Ms Marton briefly references in the book the idea that struck me over and over again as I was reading; the similarities between Ilona and Endre Marton and Ethel and Julius Rosenberg. Both families were Jews of the secular variety; both were passionate about politics; both had homes that were full of interesting guests disliked by the State; both were despised by their own governments; both were accused of espionage and both took great chances with their liberty even though they had very young children.
    Of course there were differences too. The politics of each family probably diverged from the other; the Rosenbergs were communists; the Martons were anticommunists. Most importantly, the Marton story had a happy ending; the Rosenberg story did not.
    While I was reading, I wondered whether Ms Marton (or her sister) has ever met Michael or Robert Meeropol. While the experiences of the Meeropol boys were certainly more extreme than the experience of the Marton girls, to a certain extent their experiences were similar. It would be very interesting to read a Kati Marton interview with the sons of Julius and Ethel Rosenberg. In fact, a smart newspaper or website would be wise to commission Micahel Meeropol (who was an academic himself and thus can probably write) to review Ms Marton’s book.
    Steve in his post says “Marton was writing about her family’s travails in Hungary — but the book could be about a future, even a present, America.” With all due respect to Steve, he is trivializing the experiences of Ilon and Endre Marton to suggest that the police state tactics used ubiquitously by the Hungarian Government against the Martons bears any similarities to present day America. Ms Marton describes a situation in which virtually every person the Martons came in touch with was recruited to inform on them; their nanny, their cleaning girls; their neighbors; their hair dressers and barbers; even their dentist. If Steve thinks this type of spying on one’s neighbors is common in the United States today than he is either a little paranoid or he’s spending too much time reading the comment section at the Washington Note.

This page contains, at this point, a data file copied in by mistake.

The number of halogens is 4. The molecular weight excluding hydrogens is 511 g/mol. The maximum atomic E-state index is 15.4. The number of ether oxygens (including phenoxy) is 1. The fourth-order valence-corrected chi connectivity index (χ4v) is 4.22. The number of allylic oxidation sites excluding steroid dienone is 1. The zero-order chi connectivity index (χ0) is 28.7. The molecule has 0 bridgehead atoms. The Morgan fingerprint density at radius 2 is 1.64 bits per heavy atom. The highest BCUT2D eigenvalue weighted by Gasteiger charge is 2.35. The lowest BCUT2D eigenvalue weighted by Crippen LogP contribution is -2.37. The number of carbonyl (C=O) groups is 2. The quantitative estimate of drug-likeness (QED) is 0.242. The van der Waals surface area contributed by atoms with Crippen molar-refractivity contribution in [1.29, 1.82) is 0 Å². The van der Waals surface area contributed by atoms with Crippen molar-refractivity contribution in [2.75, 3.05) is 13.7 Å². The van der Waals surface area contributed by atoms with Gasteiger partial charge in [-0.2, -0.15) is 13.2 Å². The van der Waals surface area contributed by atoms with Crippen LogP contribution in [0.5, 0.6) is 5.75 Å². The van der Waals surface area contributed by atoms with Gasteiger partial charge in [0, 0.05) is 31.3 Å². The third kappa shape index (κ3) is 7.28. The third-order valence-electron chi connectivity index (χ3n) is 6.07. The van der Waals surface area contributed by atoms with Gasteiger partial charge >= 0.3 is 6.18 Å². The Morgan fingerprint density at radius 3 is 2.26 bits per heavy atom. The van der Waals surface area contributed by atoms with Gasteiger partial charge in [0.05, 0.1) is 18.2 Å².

As for Steve’s admonition that the state of civil liberties in Hungary in the 1950s might come to foreshadow the situation for civil liberties in the United States in the future; Steve is conflating the future with the past. Throughout American history there have been times when civil liberties have been sharply curtailed. One need only reflect on John Adams’ “Alien and Sedition Acts,” Lincoln’s suppression of Habeus Corpus, the “Red Scare,” the “Palmer Raids” or the “McCarthy Era.” The reality is that the arc of American history (to paraphrase Obama) is in the direction of greater civil liberties for Americans. Even during the height of the Bush/Cheney era (as bad as it was) American civil liberties were far more protected than at almost any time in American history. Does Steve think the United States was a freer society under the Administration of George W. Bush or the Administrations of Dwight Eisenhower, John Kennedy or Richard Nixon? Were American civil liberties more intact during the time George Bush was President or during the Administration of Woodrow Wilson?
    Yes, Bush/Cheney did a lot of unsavory things. In this they were abetted by most members of Congress including then Senator Obama who voted for the Patriot Act. But comparisons between the United States in the early 21st century and Hungary in the mid 20th century just don’t hold water.
    Everyone should read Kati Marton’s wonderful book.


  3. WigWag says:

    Greetings Paul.